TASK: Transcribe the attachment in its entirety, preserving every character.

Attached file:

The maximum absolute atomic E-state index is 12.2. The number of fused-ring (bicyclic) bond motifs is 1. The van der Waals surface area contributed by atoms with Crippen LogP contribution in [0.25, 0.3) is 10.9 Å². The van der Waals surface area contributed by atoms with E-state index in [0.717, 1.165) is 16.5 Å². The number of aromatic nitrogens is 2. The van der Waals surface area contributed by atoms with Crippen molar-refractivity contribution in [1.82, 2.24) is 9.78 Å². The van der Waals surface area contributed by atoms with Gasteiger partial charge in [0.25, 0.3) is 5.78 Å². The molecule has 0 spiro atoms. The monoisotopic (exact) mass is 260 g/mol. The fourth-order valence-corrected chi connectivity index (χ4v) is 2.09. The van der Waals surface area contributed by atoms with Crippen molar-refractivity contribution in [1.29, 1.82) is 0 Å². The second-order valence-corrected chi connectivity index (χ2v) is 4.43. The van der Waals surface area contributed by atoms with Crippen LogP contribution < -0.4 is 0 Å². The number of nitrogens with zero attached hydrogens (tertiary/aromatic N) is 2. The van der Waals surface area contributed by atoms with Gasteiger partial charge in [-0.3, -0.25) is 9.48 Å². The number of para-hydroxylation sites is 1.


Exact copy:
The maximum absolute atomic E-state index is 12.2. The number of fused-ring (bicyclic) bond motifs is 1. The van der Waals surface area contributed by atoms with Crippen LogP contribution in [0.25, 0.3) is 10.9 Å². The van der Waals surface area contributed by atoms with E-state index in [0.717, 1.165) is 16.5 Å². The number of aromatic nitrogens is 2. The van der Waals surface area contributed by atoms with Crippen molar-refractivity contribution in [1.82, 2.24) is 9.78 Å². The van der Waals surface area contributed by atoms with Gasteiger partial charge in [0.25, 0.3) is 5.78 Å². The molecule has 0 spiro atoms. The monoisotopic (exact) mass is 260 g/mol. The fourth-order valence-corrected chi connectivity index (χ4v) is 2.09. The van der Waals surface area contributed by atoms with Crippen molar-refractivity contribution in [1.29, 1.82) is 0 Å². The second-order valence-corrected chi connectivity index (χ2v) is 4.43. The van der Waals surface area contributed by atoms with Crippen LogP contribution < -0.4 is 0 Å². The number of nitrogens with zero attached hydrogens (tertiary/aromatic N) is 2. The van der Waals surface area contributed by atoms with Gasteiger partial charge in [-0.3, -0.25) is 9.48 Å². The number of para-hydroxylation sites is 1.